Some people consider agglutination to be a sub-set of inflection, contrasted with fusional inflection.
(reddit/linguistics)


The general idea being that agglutinated words always have (meaningful) bits tacked onto them, whereas some inflected ones have their form altered by other means. Thus I think quicksilver, for example, is an example of agglutination, whereas quickly is a simple adverb-forming inflection.

I also think agglutinative is more often an attribute of certain languages (of which English is not considered to be one), but you inflect words (languages aren't usually called "inflective").

  • interesting: we have the question "in a given language, what paradigm of inflection is most common?" So, you feel that in English, inflection is usually not commonly done by agglutination, compared to other languages? So, in contrast, you're thinking perhaps German, say, is agglutination-wise [joke] in terms of inflection? – Fattie May 27 '16 at 15:45
  • 1
    @Joe: I note Don't confuse agglutination with noun compounds. For German to have agglutination in its nouns would mean, for example, that it had completely separate plural and case morphemes either or both of which may be present or absent but in a fixed order in a comment to a related Linguistics.SE question. That rather suggests German isn't really considered a good example of an agglutinative language (it's barely mentioned in my Wikipedia article link). – FumbleFingers May 27 '16 at 15:53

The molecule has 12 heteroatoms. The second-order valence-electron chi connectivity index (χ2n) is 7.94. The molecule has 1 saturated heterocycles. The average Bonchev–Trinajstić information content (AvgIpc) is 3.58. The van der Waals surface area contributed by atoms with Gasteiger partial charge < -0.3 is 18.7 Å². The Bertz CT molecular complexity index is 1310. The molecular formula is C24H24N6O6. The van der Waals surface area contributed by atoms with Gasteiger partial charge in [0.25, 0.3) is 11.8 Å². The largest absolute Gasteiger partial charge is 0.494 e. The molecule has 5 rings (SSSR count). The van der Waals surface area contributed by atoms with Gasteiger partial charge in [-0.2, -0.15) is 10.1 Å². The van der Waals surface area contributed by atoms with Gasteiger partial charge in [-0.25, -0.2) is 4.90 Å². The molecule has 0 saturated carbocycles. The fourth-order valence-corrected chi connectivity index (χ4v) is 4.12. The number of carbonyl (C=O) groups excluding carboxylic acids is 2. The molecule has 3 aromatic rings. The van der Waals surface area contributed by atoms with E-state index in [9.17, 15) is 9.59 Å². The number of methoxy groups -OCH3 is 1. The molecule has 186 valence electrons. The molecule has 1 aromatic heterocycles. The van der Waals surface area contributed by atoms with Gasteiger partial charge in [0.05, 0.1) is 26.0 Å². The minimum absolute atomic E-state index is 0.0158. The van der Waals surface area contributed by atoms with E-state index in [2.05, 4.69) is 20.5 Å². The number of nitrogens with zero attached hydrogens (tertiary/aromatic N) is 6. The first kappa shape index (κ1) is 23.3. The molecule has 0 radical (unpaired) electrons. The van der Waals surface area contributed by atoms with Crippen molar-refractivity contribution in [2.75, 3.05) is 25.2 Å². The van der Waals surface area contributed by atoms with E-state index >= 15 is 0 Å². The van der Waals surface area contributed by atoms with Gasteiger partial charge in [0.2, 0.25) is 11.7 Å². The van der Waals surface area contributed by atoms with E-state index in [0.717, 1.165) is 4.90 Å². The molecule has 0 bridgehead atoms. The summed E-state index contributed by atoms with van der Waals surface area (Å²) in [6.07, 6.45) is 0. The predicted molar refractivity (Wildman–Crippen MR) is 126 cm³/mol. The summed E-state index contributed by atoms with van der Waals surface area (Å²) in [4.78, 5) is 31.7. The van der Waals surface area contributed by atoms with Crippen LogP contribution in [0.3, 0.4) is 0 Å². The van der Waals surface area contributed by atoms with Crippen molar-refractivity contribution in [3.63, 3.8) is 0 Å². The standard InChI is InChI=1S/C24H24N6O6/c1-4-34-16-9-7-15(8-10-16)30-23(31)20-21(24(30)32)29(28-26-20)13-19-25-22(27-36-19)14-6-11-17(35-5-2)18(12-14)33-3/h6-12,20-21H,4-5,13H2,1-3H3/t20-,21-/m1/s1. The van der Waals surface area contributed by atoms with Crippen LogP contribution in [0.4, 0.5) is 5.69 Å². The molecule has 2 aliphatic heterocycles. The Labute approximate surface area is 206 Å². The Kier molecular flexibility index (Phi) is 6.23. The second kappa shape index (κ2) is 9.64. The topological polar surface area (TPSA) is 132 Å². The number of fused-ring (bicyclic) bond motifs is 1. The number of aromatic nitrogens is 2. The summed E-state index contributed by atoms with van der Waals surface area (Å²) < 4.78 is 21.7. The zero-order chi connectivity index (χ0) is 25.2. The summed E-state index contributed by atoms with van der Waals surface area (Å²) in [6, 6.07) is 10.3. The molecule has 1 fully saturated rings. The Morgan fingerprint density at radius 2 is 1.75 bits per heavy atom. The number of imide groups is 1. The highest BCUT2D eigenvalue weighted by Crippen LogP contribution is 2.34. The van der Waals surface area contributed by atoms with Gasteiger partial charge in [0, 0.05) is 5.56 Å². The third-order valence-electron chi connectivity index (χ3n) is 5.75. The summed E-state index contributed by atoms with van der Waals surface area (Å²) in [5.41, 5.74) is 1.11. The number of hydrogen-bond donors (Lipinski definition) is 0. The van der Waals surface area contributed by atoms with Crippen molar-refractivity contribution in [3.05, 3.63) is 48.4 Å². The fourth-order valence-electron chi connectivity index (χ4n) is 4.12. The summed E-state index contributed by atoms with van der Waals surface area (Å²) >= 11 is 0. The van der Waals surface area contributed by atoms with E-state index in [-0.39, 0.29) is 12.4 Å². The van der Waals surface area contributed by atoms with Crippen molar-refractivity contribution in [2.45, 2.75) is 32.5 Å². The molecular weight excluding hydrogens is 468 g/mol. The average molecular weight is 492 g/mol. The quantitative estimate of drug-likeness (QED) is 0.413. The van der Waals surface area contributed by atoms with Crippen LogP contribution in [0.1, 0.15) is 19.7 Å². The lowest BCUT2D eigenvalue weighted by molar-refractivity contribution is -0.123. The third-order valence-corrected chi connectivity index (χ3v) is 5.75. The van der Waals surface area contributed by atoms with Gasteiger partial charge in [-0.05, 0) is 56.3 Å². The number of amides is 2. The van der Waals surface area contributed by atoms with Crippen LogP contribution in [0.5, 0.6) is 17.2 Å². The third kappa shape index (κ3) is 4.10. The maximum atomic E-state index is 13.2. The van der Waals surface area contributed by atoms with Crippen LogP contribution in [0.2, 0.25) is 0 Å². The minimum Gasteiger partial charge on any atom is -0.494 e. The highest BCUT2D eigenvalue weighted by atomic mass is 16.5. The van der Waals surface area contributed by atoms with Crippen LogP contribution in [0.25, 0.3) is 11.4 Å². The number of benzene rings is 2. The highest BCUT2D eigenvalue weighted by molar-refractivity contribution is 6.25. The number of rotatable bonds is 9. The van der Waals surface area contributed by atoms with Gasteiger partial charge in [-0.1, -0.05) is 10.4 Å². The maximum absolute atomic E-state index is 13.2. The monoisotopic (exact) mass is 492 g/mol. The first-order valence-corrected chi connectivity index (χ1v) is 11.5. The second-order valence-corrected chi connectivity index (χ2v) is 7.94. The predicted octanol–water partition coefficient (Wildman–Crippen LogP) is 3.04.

• scheisse - that makes total sense; of course you're right. In any event, you make a fantastic point that actually English does not really prefer agglutination for its accidence. Awesome. – Fattie May 27 '16 at 16:02
  • 1
    @Joe: I should have answered rather than commenting before (it's probably too late for my answer to overtake EditingFrank's agglutinative now). All I can say is I didn't know as much about this issue then as I do now (having looked into things a bit), and I assumed we'd prolly get a real linguist's take anyway. And I suspect now that adding -ment to increase wouldn't count as agglutination, since you can't really say it's a "morpheme" with an intrinsic "meaning" - it's just a suffix that changes the syntactic role of a word (i.e. - forces/allows it to be a noun). – FumbleFingers May 27 '16 at 16:17
  • 1
    based on your comment "And I suspect..." it could be I misunderstand what agglutinative means, or I have too simplistic an understanding. I will delve further, thx – Fattie May 27 '16 at 16:31
0

Nice answers here already, but the problem with agglutination is that it's a very unusual word that most people will be unfamiliar with. Indeed it sounds rather like the process of adding gluten to something...

I would myself go for more of a comedic term which is itself agglutinated: I would call it Extenderization. Everyone can relate to that term and smile at its usage ;)

Not the answer you're looking for? Browse other questions tagged or ask your own question.